We get in and check when the next service takes place. Aha, there is an
Arabic language service which just started at 9:30am. At 10:30am there
is a French language service, and at 11:30am an English language one.
Since my mom understands none of these languages, we just join the
Arabic language one.
Quite interesting. The church building is modern and there are very few
people attending the mass. Some old people and some east Asian ladies
(perhaps Filipino). Priest and other people speaking in
Arabic, otherwise it's a standard catholic mass.
At 10:15am the mass is over. We walk out of the church. The priest is
curious about where we come from. Chit chat in French and English, then
we walk back to the hotel.
In the hotel we meet Albert, who apparently in the meantime woke up.
After 11am we walk out of the hotel and take a taxi to the Al Omari
mosque, which should be somewhere in the centre of the old town. The
taxi driver doesn't use the meter and asks for 12000 LBP.
We drop off the taxi opposite the Al Omari mosque at 11:38am. The first
thing would be to get some cash and SIM cards, because so far only I
have a SIM card.
We quickly find a shop selling Touch SIM cards. When we ask for the
price, it's 3.5 USD for a SIM card with 3 USD of airtime (local calls
cost 23 cents of a USD) and 1GB of data. What a surprise.
Yesterday I was quoted 40 USD for a SIM card with 3 USD of airtime and
1.5 GB of data and then spent 43 USD for a SIM card with 5GB of data
and now it turns out that the real price of SIM cards with 1GB of data
actually is 3.5 USD.
Albert tells me that at the airport, when he arrived, people asked him
57 USD for a SIM card. That's why he didn't buy it.
So Lebanon is a country where people like to rip off tourists. Mobile
phone operators make all the hard work of building and managing a
mobile phone network, but then there are some cheaters who end up
making all the money.
This time a passport is needed to get the SIM card (yesterday when I
bought the expensive SIM card the guy didn't ask for it). I'm the only
one with a passport
(luckily I insisted in having my passport this
morning at the hotel - hotel staff said it is not safe to carry a
passport with us, that we should leave it in the hotel). They will only
sell me two SIM cards, so I get one for Albert and one for Shirley.
When we are done with the SIM card, we cross the street and walk towards
There is a secured perimeter around the area of the mosque. Metal
barriers guarded by soldiers armed with machine guns. We discover
later that we are entering a special area with a number of special
buildings (mosques, churches, palaces) where a terrorist could think of making bombing.
We soon reach the Nijmeh square (place de l'Étoile), a very scenic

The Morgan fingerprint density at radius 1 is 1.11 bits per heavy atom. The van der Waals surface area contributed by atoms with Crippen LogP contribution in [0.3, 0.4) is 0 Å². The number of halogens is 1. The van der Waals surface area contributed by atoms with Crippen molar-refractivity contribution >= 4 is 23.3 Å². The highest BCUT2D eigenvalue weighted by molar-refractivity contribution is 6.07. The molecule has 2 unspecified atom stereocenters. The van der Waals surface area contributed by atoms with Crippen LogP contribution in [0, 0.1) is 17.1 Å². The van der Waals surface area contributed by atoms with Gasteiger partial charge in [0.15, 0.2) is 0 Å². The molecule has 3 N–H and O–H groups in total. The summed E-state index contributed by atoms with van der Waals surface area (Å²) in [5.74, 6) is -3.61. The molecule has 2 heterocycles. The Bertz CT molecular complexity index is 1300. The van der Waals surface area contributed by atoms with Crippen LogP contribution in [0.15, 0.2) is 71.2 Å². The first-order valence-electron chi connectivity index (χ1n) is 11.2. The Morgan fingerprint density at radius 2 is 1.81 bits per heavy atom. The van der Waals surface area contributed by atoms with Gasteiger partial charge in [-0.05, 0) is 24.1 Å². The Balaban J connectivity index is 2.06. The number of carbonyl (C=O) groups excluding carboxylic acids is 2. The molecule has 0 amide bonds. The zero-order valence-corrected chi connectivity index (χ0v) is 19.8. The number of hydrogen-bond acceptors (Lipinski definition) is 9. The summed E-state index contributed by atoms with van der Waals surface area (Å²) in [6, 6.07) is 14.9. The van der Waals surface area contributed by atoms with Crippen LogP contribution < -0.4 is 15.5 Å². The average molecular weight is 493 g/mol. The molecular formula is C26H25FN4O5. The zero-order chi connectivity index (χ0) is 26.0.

square with a clock tower in the middle. Turns out that the Lebanese
parliament is on it, and the Al-Omari mosque
and the St George Greek orthodox church are not far from it.
From the Nijmeh square we continue walking towards the other mosque we
spotted (the pretty Al-Amin mosque), passing by the ruins of the Roman
forum of Beirut. The entire area is absolutely gorgeous and photogenic.
When we reach the Gouraud street we turn left and walk towards the Al-Amin
mosque. We immediately reach another heavily guarded place. Lots of
soldiers with machine guns, armoured cars, concrete barriers. Not sure
what exactly is so critical. Looking at the pictures later I realise
that in this spot there are two churches (a Christian Maronite, a
Christian orthodox one) and a mosque.
We wade through the people, the machine gun soldiers, spend more time
exploring the area then slowly walk back to the Nijmeh square. By now
it's 1pm, people are getting hungry and start complaining.
There are some restaurants in the area, but they are heavily
overpriced (15 Euro for some simple spaghetti).
We continue walking around
and almost by concidence we run into the Beirut souks area. In the
Cinemacity building we find a food court where we have some lunch.
food is good, but not exactly inexpensive.
This Cinemacity building is modern and flashy. Nice and elegant inside.
After the food, at 1:45pm we get out again and have a look at the area.
Beirut Souks are a modern open air shopping mall with gorgeously
elegant shops in a narrow alley pattern, mimicking the layout of
an ancient souk. All shops sell luxury and high end goods or apparel /
Shortly before 3pm we take a taxi to the Pigeon rocks. This time the
guy asks for 20000 LBP.
Getting there takes about 10 minutes and on the way the guy tries to
sell us trips to the interesting places in Lebanon.
It's 3:08pm when we are at the viewpoint of the rocks. Very scenic
rocks emerging from the water. Right now the sun is in an unfavourable
position, almost facing us. Walking down the promenade I notice that
there is a path leading down to the sea water (the viewpoint is about
30m above sea level).
After the photos we slowly walk along the
seafront towards the lighthouse. On the way we stop for an icecream
(this time not overpriced
- only 1 USD per scoop). The taste is not bad.
We continue walking until almost sunset. Then, after
4:30pm, we look for a taxi. This time we find no 7-seater car and end
up taking two cars, for 10 USD each (15000 LBP).
We go to the Beirut City Centre mall,
a nice and elegant mall which opened in
2013, arriving there at 5:03pm. Now the second driver starts making
trouble and asks for 15 USD instead of the 10 USD he initially asked
for. The first driver instead accepts the 10 USD without complaining.
And I hear that the bad driver (Albert and the kids were with him) was
smoking while driving and hearing very loud music.
get into the mall. This is actually less impressive than I
had originally thought. It's one long block with three floors,
with nice shops and one central ellyptical area